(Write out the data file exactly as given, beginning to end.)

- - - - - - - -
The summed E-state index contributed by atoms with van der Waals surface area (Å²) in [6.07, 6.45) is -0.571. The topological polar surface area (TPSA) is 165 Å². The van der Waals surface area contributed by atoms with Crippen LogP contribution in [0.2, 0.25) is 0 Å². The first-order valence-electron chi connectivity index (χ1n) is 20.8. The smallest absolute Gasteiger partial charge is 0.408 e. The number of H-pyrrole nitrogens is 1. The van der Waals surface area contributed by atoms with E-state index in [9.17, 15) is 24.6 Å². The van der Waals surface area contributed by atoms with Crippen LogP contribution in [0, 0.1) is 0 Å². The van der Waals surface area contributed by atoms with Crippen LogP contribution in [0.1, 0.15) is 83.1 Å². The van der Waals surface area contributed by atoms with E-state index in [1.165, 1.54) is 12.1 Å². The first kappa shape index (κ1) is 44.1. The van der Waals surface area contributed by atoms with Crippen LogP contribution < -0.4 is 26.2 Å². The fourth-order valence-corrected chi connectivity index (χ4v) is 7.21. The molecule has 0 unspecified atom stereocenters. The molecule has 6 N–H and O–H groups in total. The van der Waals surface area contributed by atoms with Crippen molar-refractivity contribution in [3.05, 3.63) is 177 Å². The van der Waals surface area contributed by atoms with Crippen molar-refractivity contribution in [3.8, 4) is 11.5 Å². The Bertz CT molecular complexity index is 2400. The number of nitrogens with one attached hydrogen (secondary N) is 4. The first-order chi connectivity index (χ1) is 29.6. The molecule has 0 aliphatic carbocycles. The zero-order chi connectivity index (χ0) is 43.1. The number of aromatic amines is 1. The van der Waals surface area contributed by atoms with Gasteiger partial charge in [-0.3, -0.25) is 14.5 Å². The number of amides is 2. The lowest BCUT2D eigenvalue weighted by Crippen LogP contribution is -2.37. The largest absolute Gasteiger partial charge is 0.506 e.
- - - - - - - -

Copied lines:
The summed E-state index contributed by atoms with van der Waals surface area (Å²) in [6.07, 6.45) is -0.571. The topological polar surface area (TPSA) is 165 Å². The van der Waals surface area contributed by atoms with Crippen LogP contribution in [0.2, 0.25) is 0 Å². The first-order valence-electron chi connectivity index (χ1n) is 20.8. The smallest absolute Gasteiger partial charge is 0.408 e. The number of H-pyrrole nitrogens is 1. The van der Waals surface area contributed by atoms with E-state index in [9.17, 15) is 24.6 Å². The van der Waals surface area contributed by atoms with Crippen LogP contribution in [0, 0.1) is 0 Å². The van der Waals surface area contributed by atoms with Crippen LogP contribution in [0.1, 0.15) is 83.1 Å². The van der Waals surface area contributed by atoms with E-state index in [1.165, 1.54) is 12.1 Å². The first kappa shape index (κ1) is 44.1. The van der Waals surface area contributed by atoms with Crippen LogP contribution < -0.4 is 26.2 Å². The fourth-order valence-corrected chi connectivity index (χ4v) is 7.21. The molecule has 0 unspecified atom stereocenters. The molecule has 6 N–H and O–H groups in total. The van der Waals surface area contributed by atoms with Crippen molar-refractivity contribution in [3.05, 3.63) is 177 Å². The van der Waals surface area contributed by atoms with Crippen molar-refractivity contribution in [3.8, 4) is 11.5 Å². The Bertz CT molecular complexity index is 2400. The number of nitrogens with one attached hydrogen (secondary N) is 4. The first-order chi connectivity index (χ1) is 29.6. The molecule has 0 aliphatic carbocycles. The zero-order chi connectivity index (χ0) is 43.1. The number of aromatic amines is 1. The van der Waals surface area contributed by atoms with Gasteiger partial charge in [-0.3, -0.25) is 14.5 Å². The number of amides is 2. The lowest BCUT2D eigenvalue weighted by Crippen LogP contribution is -2.37. The largest absolute Gasteiger partial charge is 0.506 e.